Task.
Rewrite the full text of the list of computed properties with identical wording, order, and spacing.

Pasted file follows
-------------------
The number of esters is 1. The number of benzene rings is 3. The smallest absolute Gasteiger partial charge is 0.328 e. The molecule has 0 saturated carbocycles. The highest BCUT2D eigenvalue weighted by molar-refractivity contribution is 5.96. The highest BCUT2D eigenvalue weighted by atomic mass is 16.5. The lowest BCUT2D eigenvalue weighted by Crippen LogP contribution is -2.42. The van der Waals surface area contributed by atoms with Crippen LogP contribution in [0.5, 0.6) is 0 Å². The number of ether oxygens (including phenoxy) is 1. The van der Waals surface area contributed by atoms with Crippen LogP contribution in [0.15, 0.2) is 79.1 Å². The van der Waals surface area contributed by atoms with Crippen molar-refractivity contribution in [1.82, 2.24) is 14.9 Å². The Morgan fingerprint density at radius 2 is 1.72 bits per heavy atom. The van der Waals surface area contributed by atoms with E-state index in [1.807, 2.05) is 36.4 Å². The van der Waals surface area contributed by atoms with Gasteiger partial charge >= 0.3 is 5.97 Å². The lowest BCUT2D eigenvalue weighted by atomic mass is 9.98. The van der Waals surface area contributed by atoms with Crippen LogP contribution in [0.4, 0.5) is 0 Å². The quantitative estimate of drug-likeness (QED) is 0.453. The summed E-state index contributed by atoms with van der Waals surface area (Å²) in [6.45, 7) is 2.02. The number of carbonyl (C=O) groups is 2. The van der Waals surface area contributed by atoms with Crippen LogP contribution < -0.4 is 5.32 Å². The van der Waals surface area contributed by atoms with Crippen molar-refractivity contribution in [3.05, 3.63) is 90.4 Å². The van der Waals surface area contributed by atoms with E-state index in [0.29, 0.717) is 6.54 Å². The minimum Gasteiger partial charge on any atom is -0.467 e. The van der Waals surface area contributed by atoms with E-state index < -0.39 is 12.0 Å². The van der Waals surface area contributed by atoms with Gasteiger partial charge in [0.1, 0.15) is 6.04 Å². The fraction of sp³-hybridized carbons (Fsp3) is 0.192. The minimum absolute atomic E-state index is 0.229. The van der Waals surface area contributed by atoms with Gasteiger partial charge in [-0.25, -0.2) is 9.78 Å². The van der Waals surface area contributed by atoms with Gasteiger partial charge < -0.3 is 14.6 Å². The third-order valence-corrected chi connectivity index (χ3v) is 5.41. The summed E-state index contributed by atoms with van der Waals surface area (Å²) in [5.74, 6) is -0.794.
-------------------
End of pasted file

The number of esters is 1. The number of benzene rings is 3. The smallest absolute Gasteiger partial charge is 0.328 e. The molecule has 0 saturated carbocycles. The highest BCUT2D eigenvalue weighted by molar-refractivity contribution is 5.96. The highest BCUT2D eigenvalue weighted by atomic mass is 16.5. The lowest BCUT2D eigenvalue weighted by Crippen LogP contribution is -2.42. The van der Waals surface area contributed by atoms with Crippen LogP contribution in [0.5, 0.6) is 0 Å². The number of ether oxygens (including phenoxy) is 1. The van der Waals surface area contributed by atoms with Crippen LogP contribution in [0.15, 0.2) is 79.1 Å². The van der Waals surface area contributed by atoms with Crippen molar-refractivity contribution in [1.82, 2.24) is 14.9 Å². The Morgan fingerprint density at radius 2 is 1.72 bits per heavy atom. The van der Waals surface area contributed by atoms with E-state index in [1.807, 2.05) is 36.4 Å². The van der Waals surface area contributed by atoms with Gasteiger partial charge >= 0.3 is 5.97 Å². The lowest BCUT2D eigenvalue weighted by atomic mass is 9.98. The van der Waals surface area contributed by atoms with Crippen LogP contribution in [0.4, 0.5) is 0 Å². The quantitative estimate of drug-likeness (QED) is 0.453. The summed E-state index contributed by atoms with van der Waals surface area (Å²) in [6.45, 7) is 2.02. The number of carbonyl (C=O) groups is 2. The van der Waals surface area contributed by atoms with Crippen LogP contribution < -0.4 is 5.32 Å². The van der Waals surface area contributed by atoms with Crippen molar-refractivity contribution in [3.05, 3.63) is 90.4 Å². The van der Waals surface area contributed by atoms with E-state index in [0.29, 0.717) is 6.54 Å². The minimum Gasteiger partial charge on any atom is -0.467 e. The van der Waals surface area contributed by atoms with E-state index < -0.39 is 12.0 Å². The van der Waals surface area contributed by atoms with Gasteiger partial charge in [0.1, 0.15) is 6.04 Å². The fraction of sp³-hybridized carbons (Fsp3) is 0.192. The minimum absolute atomic E-state index is 0.229. The van der Waals surface area contributed by atoms with Gasteiger partial charge in [-0.25, -0.2) is 9.78 Å². The van der Waals surface area contributed by atoms with Gasteiger partial charge < -0.3 is 14.6 Å². The third-order valence-corrected chi connectivity index (χ3v) is 5.41. The summed E-state index contributed by atoms with van der Waals surface area (Å²) in [5.74, 6) is -0.794.